effect of culling. A clear example of this one-sided view is described
in the ISG's paragraph ISG15.
9. In my earlier comments I described the
CSA group's epidemiological analysis as muddled in its discussion
of the basic concept of R0. To explain: when as here we have disease
in two interacting populations, here one=cattle, two=badgers,
we have four parameters. For clarity, we should use four different
symbols to refer to thesefor example, R12 to denote the
number of secondary cases in badgers caused by one infected cowrather
than using the same symbol R0 for all of them as in Annex 3. The
overall R0 for the 2-population situation is a function of all
four parameters (to be precise, .
From this little bit of mathematics it is easy to
show that the statement in paragraph 11 of the CSA's report"If
R0 is below one for all the transmission routes, levels of infection
will decline substantially"is wrong; all four can
be below 1, and yet R0 >1, so that the disease will persist.
[For example, when each
Rij = 0.6, R0 = 1.2.]
The CSA's group's misunderstanding of R0 is
presumably what led to their faulty interpretation of some of
the ISG's modelling work (see ISG21).
10. A rather different point is that in
this part of the discussion they implicitly include an assumption,
which is more difficult to spot surrounded by mathematics, namely
that badger removal will reduce at least the badger to badger
transmission parameter (R22) and thus the incidence of the disease
in badgers. Unfortunately, the evidence is that this assumption
is untrue (see ISG25-26).
11. I should like to put on record my agreement
with Sir David King's preference for avoiding appearing over-precise
in the presentation of statistical results (Annex 1)a point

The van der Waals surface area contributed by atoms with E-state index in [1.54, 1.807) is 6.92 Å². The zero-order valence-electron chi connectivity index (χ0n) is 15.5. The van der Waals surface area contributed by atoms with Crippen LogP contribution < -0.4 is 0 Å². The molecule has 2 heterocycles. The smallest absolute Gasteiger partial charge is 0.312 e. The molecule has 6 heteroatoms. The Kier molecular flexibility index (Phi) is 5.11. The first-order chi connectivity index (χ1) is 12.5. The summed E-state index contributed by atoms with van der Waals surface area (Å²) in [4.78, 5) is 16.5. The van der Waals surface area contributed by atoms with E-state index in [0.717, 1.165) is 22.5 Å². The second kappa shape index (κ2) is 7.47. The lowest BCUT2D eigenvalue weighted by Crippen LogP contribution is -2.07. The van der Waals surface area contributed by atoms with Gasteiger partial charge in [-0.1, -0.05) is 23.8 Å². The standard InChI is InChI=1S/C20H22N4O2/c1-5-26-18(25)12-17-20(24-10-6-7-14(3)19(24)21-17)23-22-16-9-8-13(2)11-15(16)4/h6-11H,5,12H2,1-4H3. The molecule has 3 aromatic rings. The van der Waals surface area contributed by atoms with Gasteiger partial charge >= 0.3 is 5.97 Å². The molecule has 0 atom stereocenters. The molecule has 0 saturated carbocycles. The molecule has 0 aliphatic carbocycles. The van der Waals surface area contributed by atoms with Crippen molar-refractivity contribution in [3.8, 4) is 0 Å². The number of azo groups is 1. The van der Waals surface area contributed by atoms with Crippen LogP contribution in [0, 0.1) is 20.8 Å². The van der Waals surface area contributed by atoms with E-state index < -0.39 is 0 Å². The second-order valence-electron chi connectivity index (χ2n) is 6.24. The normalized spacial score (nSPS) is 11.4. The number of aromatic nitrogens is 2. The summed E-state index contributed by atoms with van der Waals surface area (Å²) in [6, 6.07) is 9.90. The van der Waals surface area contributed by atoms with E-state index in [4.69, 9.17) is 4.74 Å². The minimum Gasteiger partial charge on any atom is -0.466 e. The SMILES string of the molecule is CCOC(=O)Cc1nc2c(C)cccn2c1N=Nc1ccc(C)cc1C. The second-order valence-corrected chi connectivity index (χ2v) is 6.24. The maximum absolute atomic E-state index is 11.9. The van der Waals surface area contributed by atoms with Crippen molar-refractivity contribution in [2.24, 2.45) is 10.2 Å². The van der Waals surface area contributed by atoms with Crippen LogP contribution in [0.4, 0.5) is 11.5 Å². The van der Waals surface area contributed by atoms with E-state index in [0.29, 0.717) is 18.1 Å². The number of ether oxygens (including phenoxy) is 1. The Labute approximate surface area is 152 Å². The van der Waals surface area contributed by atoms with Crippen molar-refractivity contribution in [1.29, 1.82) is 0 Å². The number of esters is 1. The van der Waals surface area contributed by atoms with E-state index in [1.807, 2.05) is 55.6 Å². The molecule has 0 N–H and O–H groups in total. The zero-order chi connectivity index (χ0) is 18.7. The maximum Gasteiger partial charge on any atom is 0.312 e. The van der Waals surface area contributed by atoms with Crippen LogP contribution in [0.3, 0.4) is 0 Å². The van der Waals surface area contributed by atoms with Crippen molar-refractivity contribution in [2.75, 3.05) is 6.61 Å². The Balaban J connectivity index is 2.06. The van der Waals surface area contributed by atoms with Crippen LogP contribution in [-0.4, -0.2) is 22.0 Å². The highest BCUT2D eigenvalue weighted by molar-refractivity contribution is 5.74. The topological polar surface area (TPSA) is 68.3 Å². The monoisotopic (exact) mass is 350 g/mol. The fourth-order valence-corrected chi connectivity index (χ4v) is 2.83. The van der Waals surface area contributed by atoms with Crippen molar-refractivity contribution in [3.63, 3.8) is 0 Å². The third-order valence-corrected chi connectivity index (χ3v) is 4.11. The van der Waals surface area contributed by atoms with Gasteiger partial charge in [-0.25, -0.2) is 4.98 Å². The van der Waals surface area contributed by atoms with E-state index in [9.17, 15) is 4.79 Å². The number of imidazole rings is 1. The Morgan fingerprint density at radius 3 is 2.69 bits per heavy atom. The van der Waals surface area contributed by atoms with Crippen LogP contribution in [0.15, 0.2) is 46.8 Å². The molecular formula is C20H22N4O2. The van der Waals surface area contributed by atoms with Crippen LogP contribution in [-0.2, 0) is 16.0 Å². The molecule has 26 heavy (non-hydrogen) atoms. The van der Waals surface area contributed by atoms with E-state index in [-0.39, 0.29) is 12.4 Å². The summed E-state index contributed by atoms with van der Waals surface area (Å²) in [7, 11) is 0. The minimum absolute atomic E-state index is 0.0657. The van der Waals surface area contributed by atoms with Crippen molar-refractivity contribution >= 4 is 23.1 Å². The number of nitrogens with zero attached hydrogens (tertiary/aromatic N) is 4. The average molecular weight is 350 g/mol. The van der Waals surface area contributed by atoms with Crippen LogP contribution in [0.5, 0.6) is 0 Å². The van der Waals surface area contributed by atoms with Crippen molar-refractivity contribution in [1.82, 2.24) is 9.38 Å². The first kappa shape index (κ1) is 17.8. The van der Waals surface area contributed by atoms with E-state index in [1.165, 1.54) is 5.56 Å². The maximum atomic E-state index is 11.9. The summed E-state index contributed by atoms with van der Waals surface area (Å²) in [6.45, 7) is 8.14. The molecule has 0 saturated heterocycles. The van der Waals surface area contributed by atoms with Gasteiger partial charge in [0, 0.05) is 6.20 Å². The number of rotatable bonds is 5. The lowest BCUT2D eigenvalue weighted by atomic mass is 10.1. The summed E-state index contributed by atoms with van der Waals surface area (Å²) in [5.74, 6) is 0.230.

I have adhered to in my own reports on the ISG's work.
12. To finish with two general comments.
First, the EFRA Committee were right to ask Sir David King why
he did not discuss with the ISG his disagreements over their analysis
and conclusions before publishing his report. One cannot help
feeling that more light and less heat might have been generated
had he done so.
13. Finally, the single most important difference
between the ISG's and the CSA's conclusions stems from the latter's
too narrow remit, as discussed in ISG10-11. One might rather have
expected the CSA to have set a wider remit, so as to consider
options for improved control of TB other than badger culling.
The key point here is that a discussion of science
that excludes the practical and economic aspects cannot be adequate
as a basis for government action. The Chief Scientific Adviser's
Report therefore cannot provide justification for it's strong
and unqualified policy recommendations.
Professor Denis Mollison
Former Statistical Auditor to the RBCT
Mollison, D (2004) Comments on the Independent
Scientific Review of the Randomised Badger Culling Trial and Associated
Epidemiological Research by Godfray et al, http://www.defra.gov.uk/animalh/tb/isg/pdf/audit.pdf
Mollison, D (2007) Statistical aspects of the Randomised
Badger Culling Trials: Final Report, June 2007, www.defra.gov.uk/animalh/tb/pdf/statsaudit